Frank Holmes offers an intriguing look back to the year 2000, when two hypothetical investors—one conservative and one aggressive—discussed their long-term retirement plans. Here, the CEO of US Global Investors outlines the experiences these two investors would have faced over the ensuring years.

Steven Halpern:  Our guest today is Frank Holmes, CEO of the leading fund management company, US Global Investors.  How are you doing today, Frank?

Frank Holmes:  Outstanding.

Steven Halpern:  Well, thank you for joining us.  In your latest commentary, you begin with a rather shocking question, asking investors if they could handle the stress of losing 40% in the market.  Could you expand on that warning?

Frank Holmes:  Well, I remember so vividly what took place in 1998 and 1999, and the largest amount of retirement dollars, people 55 years or over were plowing into the stock market with their retirement money. Looking back and then trying to look forward, it was really shocking to see how much money went in and then the markets fell 40%.  

Now we’ve had another great run in the stock market, the market in the past five years has more than doubled, and everyone said they jumped in the stock market, and the question we want to ask people is, should you put all your money into the stock market? Should you put it into the index?

Because this is the math of volatility and it fell 40%.  It rose and it fell again before it finally surpassed short-term tax-free fund.

Steven Halpern:  After the market has been rising for a few years, people tend to forget that there’s that much downside risk, potentially.

Frank Holmes:  Correct.

Steven Halpern:  Now, to illustrate your point, you offer a hypothetical story about two investors who are both in their mid-50s, and they meet on the golf course sometime during the year 2000 to discuss their retirement plans.  Could you tell us about this hypothetical situation and the two investors and the decision they made about how to invest?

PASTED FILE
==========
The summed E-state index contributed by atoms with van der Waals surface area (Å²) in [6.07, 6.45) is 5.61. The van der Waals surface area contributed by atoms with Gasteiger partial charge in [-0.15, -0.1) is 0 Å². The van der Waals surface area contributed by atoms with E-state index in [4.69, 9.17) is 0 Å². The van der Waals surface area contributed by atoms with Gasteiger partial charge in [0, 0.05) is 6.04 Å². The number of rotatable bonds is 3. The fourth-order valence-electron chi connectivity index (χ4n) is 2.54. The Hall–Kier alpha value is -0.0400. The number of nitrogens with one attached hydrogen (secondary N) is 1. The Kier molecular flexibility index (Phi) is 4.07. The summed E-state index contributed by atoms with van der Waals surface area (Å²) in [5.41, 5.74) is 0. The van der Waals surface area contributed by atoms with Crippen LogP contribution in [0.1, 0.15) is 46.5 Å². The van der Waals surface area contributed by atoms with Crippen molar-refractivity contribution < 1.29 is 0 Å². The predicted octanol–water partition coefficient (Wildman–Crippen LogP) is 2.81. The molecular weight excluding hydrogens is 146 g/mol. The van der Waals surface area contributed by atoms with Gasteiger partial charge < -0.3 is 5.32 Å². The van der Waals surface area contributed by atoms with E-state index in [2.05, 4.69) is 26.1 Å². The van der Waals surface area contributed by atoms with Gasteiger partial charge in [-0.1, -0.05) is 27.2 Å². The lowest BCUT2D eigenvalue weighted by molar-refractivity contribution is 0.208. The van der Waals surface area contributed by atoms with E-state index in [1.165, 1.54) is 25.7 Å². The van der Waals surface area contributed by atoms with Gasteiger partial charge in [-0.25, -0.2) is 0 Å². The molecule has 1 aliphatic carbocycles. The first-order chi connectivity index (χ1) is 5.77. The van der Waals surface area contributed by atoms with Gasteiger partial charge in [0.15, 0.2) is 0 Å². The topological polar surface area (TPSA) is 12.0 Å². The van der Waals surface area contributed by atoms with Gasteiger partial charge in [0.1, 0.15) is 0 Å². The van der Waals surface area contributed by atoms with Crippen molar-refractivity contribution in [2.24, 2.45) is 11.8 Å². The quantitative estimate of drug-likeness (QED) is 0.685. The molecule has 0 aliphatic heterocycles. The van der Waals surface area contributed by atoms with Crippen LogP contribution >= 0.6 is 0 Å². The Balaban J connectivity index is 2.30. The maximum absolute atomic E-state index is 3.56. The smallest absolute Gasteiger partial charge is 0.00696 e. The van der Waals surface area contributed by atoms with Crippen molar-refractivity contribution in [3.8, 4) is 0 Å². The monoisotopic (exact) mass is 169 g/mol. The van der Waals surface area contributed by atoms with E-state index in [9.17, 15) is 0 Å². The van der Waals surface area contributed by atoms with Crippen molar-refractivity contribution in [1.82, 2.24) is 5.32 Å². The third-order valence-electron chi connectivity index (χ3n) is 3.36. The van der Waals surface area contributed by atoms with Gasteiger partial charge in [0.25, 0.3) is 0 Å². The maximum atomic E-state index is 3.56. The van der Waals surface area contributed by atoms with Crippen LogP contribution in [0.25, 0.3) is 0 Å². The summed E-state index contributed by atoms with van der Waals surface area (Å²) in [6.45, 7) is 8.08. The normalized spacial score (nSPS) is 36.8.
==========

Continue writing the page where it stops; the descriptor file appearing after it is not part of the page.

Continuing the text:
Frank Holmes:  Well, there’s research that shows that people actually do a lot of talking about their investing at the golf range and on the greens.

They’re driving that ball, and then they want to chitchat, and we try to relate to the investors that are in the marketplace today that are in our funds, and this sort of story line of two people is real, and It’s real today as much as it was in 2000.  

It’s not to be negative on the stock market, but really—because we have stock equity in funds—but it’s really trying to highlight this volatility that investors have to be aware of, and you’re 55, you want to retire at 65, you may have some real emotionally-challenging times, and it’s the emotions, the swings.  


We try to characterize ulcers and people like this.  This is real when you talk to people that lived and they resourced in investing for the past four years, which has been a challenging time for people.  Should you put all your money in one asset class?  Absolutely not.  You should diversify and that’s what we try to point out here.

Steven Halpern:  In this hypothetical story, turning the time back to the year 2000, could you tell us who are these two investors and what specific investment decisions they each made in terms of looking forward to their retirement?

Frank Holmes:  Well, one looked at the fantastic 90s, 18.5% compounded rates of return, meaning every three and a half years, your wealth doubled, and thought that—with the Internet—that everything would just continue.  

The other investor was just more cautious and prudent, could the past performance be guaranteed for future results, and said, “You know what, I’m going to be just a little more reserved and cautious regarding this lump sum of $100,000.  I’m going to go put it in short-term tax-free to lower that volatility, and there’s a significant difference in returns.”

Steven Halpern:  Now, as time passes, let’s see what happened with these two specific investors.  Could you walk us through what happened to the more aggressive investor who expected the experience of the 90s to continue for the next ten years?

Frank Holmes:  Well, there are many things that took place in these capital markets, Steven, and one of the biggest and the most significant factors is that the market fell and it fell 40% from having the events of September 11, which no one expected, to have Sarbanes Oxley ushered in to deal with the Enrons of the world.